As the nation celebrates Black History Month during February, children across the country will have the chance to learn about the many contributions African Americans have made through the years. At Rock and Roll Daycare, we are incorporating Black History Month into our curriculum. We are doing this while keeping the Montessori Method in mind, as we do with our other lessons.

We’re going to take a look at how the Montessori Method and the lessons taught during Black History Month can work together to create interesting and creative ideas for children.

Black History Month Background

The roots of Black History Month date back to 1915. That’s when historian Carter G. Woodson and the prominent minister Jesse E. Moorland founded the Association for the Study of Negro Life and History. In 1926, the group sponsored a national Negro History Week, which mayors across the country began to recognize. By the late 1960s, college campuses began to recognize it as well and it evolved into Black History Month. In 1976, President Gerald Ford officially recognized Black History Month. It has been celebrated annually since then.

What is The Montessori Method?

Maria Montessori developed Montessori education in 1907 in Italy. She opened the first Montessori school in Rome. As she started traveling around to tell people about her method, it caught on. Today, the Montessori Method not only still exists, but there are thousands of Montessori schools around the world.

Montessori education focuses on self-directed activity, hands-on learning, and collaborative play. Kids learn not only how to work in groups, but also how by themselves so that they can explore the world around them. They learn how to be creative in all aspects of their learning. These are lessons they can use throughout their lives.

Utilizing The Montessori Method to Teach About Black History Month

At Rock and Roll Daycare, the Montessori Method inspires our lessons. Teaching children about Black History Month is no different. 

One of the reasons why the Montessori Method has been able to retain its popularity is that it is child-centered and peaceful. Both children and adults can appreciate this. Children in Montessori-inspired settings are taught by people who embrace the method and want all children to feel like they belong. There’s no judging; all children are treated the same no matter their race.

Courtesy: History.com

There were so many African Americans who fought to be treated equally. Martin Luther King, Jr. and Rosa Parks are just two notable names who fought for equality. This type of lesson is one that can be appreciated throughout the year, but especially during February as we celebrate Black History Month.

If you spend time in a Montessori-inspired classroom, you’ll immediately notice a theme of acceptance and calmness. This helps children to be themselves and learn in an environment that is free of chaos and judgment. It also helps teachers to focus on the children and the lessons and values they are helping to instill.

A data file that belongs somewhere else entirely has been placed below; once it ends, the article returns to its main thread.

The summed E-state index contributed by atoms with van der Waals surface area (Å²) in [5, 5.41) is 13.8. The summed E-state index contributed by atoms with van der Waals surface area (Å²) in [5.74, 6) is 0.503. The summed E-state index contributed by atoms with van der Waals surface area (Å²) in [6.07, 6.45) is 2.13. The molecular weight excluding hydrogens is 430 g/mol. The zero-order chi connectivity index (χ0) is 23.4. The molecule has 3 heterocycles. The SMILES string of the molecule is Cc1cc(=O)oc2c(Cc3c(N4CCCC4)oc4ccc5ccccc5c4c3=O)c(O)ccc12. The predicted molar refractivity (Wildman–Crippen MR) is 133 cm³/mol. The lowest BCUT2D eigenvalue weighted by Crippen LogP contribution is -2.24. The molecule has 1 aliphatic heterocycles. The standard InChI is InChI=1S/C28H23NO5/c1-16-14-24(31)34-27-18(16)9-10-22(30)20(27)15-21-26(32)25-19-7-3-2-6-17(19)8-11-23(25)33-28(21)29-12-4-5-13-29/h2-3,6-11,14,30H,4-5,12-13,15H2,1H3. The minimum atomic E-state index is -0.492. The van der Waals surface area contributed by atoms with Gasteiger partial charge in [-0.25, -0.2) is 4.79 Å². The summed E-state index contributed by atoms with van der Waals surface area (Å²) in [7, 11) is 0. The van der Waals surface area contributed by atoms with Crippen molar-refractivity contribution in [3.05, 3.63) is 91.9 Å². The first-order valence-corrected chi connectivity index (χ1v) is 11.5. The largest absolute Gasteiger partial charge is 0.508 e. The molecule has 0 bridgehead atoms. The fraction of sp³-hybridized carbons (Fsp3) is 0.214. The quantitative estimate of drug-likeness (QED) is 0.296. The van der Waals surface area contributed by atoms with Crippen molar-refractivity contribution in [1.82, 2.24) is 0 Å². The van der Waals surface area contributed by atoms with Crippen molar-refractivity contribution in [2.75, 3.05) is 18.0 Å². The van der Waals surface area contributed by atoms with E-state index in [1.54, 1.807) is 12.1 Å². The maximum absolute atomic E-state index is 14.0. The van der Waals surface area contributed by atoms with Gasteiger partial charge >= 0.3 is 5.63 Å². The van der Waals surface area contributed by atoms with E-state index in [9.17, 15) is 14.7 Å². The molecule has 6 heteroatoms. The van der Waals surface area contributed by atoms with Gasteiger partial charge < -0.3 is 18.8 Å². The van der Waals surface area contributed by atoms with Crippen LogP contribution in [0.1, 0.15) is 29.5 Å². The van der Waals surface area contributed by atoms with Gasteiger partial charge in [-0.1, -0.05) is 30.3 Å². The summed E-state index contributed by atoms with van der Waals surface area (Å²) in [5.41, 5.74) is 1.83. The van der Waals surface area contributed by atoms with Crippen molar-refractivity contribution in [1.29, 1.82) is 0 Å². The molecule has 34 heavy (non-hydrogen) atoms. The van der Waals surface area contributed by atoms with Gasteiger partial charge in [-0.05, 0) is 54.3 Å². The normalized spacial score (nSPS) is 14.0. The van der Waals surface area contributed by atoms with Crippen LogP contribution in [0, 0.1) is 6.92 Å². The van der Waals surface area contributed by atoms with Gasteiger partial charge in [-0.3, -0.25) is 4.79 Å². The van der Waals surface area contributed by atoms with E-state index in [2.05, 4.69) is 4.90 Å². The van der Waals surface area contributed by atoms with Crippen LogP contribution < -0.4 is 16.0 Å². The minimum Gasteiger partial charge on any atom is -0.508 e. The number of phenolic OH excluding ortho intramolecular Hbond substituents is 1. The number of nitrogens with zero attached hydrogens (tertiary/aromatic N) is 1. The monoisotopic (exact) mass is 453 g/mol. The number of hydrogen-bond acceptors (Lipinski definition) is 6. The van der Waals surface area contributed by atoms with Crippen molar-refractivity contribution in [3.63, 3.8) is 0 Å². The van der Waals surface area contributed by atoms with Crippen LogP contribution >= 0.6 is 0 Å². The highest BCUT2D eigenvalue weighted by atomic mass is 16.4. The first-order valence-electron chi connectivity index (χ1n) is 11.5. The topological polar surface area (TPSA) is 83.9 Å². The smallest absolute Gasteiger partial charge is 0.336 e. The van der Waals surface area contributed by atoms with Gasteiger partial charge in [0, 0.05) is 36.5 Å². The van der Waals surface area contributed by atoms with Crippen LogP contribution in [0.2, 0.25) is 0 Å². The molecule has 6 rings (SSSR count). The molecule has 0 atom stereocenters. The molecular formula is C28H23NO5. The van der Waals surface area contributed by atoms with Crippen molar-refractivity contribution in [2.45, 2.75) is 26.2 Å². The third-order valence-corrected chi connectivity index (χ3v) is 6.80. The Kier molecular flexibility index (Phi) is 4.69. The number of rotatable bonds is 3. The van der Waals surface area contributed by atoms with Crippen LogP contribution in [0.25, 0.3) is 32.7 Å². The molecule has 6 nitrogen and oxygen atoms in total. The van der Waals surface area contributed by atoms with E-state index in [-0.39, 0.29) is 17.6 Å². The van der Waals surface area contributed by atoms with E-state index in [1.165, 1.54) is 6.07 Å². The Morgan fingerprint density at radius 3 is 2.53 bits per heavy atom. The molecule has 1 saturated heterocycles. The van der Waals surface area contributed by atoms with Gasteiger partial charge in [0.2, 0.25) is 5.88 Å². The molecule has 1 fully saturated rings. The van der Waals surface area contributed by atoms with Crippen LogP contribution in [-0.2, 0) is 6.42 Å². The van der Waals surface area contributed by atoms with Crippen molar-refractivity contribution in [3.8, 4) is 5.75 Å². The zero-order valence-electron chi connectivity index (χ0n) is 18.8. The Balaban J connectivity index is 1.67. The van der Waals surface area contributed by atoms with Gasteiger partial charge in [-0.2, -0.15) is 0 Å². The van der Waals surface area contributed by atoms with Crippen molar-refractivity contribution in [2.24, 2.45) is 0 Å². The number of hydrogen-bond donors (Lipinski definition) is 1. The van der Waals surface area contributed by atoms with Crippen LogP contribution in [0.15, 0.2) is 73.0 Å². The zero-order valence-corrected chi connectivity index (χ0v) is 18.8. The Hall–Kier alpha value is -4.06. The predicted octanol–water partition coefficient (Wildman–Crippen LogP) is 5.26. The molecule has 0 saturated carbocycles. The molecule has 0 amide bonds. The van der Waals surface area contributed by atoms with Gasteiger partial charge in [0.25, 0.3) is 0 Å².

When you approach Black History Month from a Montessori perspective, you are encouraging children to be inclusive. This state of mind is one that people of all ages can take as an example.

At our Central Square location we will continue to teach about Black History Month. To supplement these lessons, there are ways you can use the Montessori method to help teach about Black History Month at home.

Be Creative When Teaching About Black History

Historical dates don’t mean much to small children.But, that doesn’t mean they can’t get a history lesson. It’s all about being creative. Being creative when teaching about Black History Month is important because children will not only be intrigued about what they’re learning, but they’ll also remember it more.

One idea is to introduce them to African songs and dances. This is especially fun for younger students who love to sing and dance. At Rock and Roll Daycare, we’re always using different types of music to teach lessons. Teaching about African-American culture is no different. 

You can also introduce them to African food during Black History Month. This is not only a good way to get them to try new things, but to also get them to appreciate different types of cuisine at a young age. This type of acceptance is one of the values that the Montessori Method tries to instill.

Give Them Something They Can Relate To

Finding something kids can relate to is key. When teaching about Black History Month, look for African-American inventors who created something that kids can use. Did you know that the electret transducer technology that is used in the microphones of many phones was co-created by Dr. James West? West had the job of creating a more sensitive and compact microphone when he was working at Bell Labs in 1960. Show any child a phone and tell them who helped to create the microphone inside of it. That will surely get their attention (adults too)!

The Bottom Line

By thinking out-of-the-box, you can help children remember important history lessons.The Montessori Method can be a great tool to help teach children about Black History Month and include people of all backgrounds. Use it to help children learn to be more inclusive while learning about Black History Month and all year long.

We want to know, how do you teach your children about Black History Month at home? Share your ideas with us!

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